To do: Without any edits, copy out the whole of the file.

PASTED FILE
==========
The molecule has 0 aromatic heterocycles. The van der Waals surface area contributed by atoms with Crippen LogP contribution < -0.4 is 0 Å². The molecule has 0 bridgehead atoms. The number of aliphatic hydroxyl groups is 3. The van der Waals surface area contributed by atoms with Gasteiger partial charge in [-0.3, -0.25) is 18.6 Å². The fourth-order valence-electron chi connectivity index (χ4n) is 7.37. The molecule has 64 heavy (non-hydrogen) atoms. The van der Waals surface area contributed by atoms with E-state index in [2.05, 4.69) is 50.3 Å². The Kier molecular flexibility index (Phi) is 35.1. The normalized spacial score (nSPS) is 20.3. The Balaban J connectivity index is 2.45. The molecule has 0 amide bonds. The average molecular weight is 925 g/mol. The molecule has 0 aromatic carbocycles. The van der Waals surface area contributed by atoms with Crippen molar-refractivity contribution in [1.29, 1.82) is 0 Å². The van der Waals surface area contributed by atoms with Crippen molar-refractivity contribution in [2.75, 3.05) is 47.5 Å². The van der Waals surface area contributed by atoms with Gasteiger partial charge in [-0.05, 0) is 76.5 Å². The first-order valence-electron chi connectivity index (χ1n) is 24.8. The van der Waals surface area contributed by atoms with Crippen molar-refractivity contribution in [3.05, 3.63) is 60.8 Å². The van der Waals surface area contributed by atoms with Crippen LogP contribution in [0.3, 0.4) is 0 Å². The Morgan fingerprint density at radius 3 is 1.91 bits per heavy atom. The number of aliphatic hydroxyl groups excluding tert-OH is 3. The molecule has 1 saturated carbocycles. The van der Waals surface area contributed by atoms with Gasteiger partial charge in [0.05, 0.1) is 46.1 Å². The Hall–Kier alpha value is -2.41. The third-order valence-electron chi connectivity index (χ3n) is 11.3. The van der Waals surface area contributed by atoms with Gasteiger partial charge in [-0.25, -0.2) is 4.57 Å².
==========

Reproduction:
The molecule has 0 aromatic heterocycles. The van der Waals surface area contributed by atoms with Crippen LogP contribution < -0.4 is 0 Å². The molecule has 0 bridgehead atoms. The number of aliphatic hydroxyl groups is 3. The van der Waals surface area contributed by atoms with Gasteiger partial charge in [-0.3, -0.25) is 18.6 Å². The fourth-order valence-electron chi connectivity index (χ4n) is 7.37. The molecule has 64 heavy (non-hydrogen) atoms. The van der Waals surface area contributed by atoms with E-state index in [2.05, 4.69) is 50.3 Å². The Kier molecular flexibility index (Phi) is 35.1. The normalized spacial score (nSPS) is 20.3. The Balaban J connectivity index is 2.45. The molecule has 0 amide bonds. The average molecular weight is 925 g/mol. The molecule has 0 aromatic carbocycles. The van der Waals surface area contributed by atoms with Crippen molar-refractivity contribution in [1.29, 1.82) is 0 Å². The van der Waals surface area contributed by atoms with Crippen molar-refractivity contribution in [2.75, 3.05) is 47.5 Å². The van der Waals surface area contributed by atoms with Gasteiger partial charge in [-0.05, 0) is 76.5 Å². The first-order valence-electron chi connectivity index (χ1n) is 24.8. The van der Waals surface area contributed by atoms with Crippen molar-refractivity contribution in [3.05, 3.63) is 60.8 Å². The van der Waals surface area contributed by atoms with Crippen LogP contribution in [0.3, 0.4) is 0 Å². The Morgan fingerprint density at radius 3 is 1.91 bits per heavy atom. The number of aliphatic hydroxyl groups excluding tert-OH is 3. The molecule has 1 saturated carbocycles. The van der Waals surface area contributed by atoms with Gasteiger partial charge in [0.05, 0.1) is 46.1 Å². The Hall–Kier alpha value is -2.41. The third-order valence-electron chi connectivity index (χ3n) is 11.3. The van der Waals surface area contributed by atoms with Gasteiger partial charge in [-0.25, -0.2) is 4.57 Å².